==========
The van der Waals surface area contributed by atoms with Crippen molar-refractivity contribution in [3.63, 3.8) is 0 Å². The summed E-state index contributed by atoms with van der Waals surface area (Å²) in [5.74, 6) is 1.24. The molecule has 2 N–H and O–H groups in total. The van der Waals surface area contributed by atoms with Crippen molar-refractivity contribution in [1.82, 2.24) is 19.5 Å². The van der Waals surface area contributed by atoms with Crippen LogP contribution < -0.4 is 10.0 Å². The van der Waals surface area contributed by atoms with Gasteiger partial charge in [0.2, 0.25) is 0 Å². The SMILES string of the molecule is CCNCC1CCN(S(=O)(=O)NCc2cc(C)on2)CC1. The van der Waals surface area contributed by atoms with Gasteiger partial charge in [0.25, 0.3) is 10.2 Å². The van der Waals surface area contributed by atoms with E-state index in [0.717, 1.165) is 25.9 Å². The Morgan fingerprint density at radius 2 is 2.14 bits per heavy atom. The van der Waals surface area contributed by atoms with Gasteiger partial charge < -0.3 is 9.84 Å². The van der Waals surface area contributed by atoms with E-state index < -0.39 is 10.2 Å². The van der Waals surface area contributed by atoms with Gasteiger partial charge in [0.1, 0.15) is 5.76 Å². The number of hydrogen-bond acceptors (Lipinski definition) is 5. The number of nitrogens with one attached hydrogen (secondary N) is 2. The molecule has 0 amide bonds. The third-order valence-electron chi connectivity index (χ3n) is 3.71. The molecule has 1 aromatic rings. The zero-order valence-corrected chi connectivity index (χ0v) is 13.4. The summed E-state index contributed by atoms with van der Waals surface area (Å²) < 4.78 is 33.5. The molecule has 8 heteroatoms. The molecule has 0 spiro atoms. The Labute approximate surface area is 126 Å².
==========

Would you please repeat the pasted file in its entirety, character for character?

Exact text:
The van der Waals surface area contributed by atoms with Crippen molar-refractivity contribution in [3.63, 3.8) is 0 Å². The summed E-state index contributed by atoms with van der Waals surface area (Å²) in [5.74, 6) is 1.24. The molecule has 2 N–H and O–H groups in total. The van der Waals surface area contributed by atoms with Crippen molar-refractivity contribution in [1.82, 2.24) is 19.5 Å². The van der Waals surface area contributed by atoms with Crippen LogP contribution < -0.4 is 10.0 Å². The van der Waals surface area contributed by atoms with Gasteiger partial charge in [0.2, 0.25) is 0 Å². The SMILES string of the molecule is CCNCC1CCN(S(=O)(=O)NCc2cc(C)on2)CC1. The van der Waals surface area contributed by atoms with Gasteiger partial charge in [0.25, 0.3) is 10.2 Å². The van der Waals surface area contributed by atoms with E-state index in [0.717, 1.165) is 25.9 Å². The Morgan fingerprint density at radius 2 is 2.14 bits per heavy atom. The van der Waals surface area contributed by atoms with Gasteiger partial charge < -0.3 is 9.84 Å². The van der Waals surface area contributed by atoms with E-state index < -0.39 is 10.2 Å². The van der Waals surface area contributed by atoms with Gasteiger partial charge in [0.1, 0.15) is 5.76 Å². The number of hydrogen-bond acceptors (Lipinski definition) is 5. The number of nitrogens with one attached hydrogen (secondary N) is 2. The molecule has 0 amide bonds. The third-order valence-electron chi connectivity index (χ3n) is 3.71. The molecule has 1 aromatic rings. The zero-order valence-corrected chi connectivity index (χ0v) is 13.4. The summed E-state index contributed by atoms with van der Waals surface area (Å²) < 4.78 is 33.5. The molecule has 8 heteroatoms. The molecule has 0 spiro atoms. The Labute approximate surface area is 126 Å².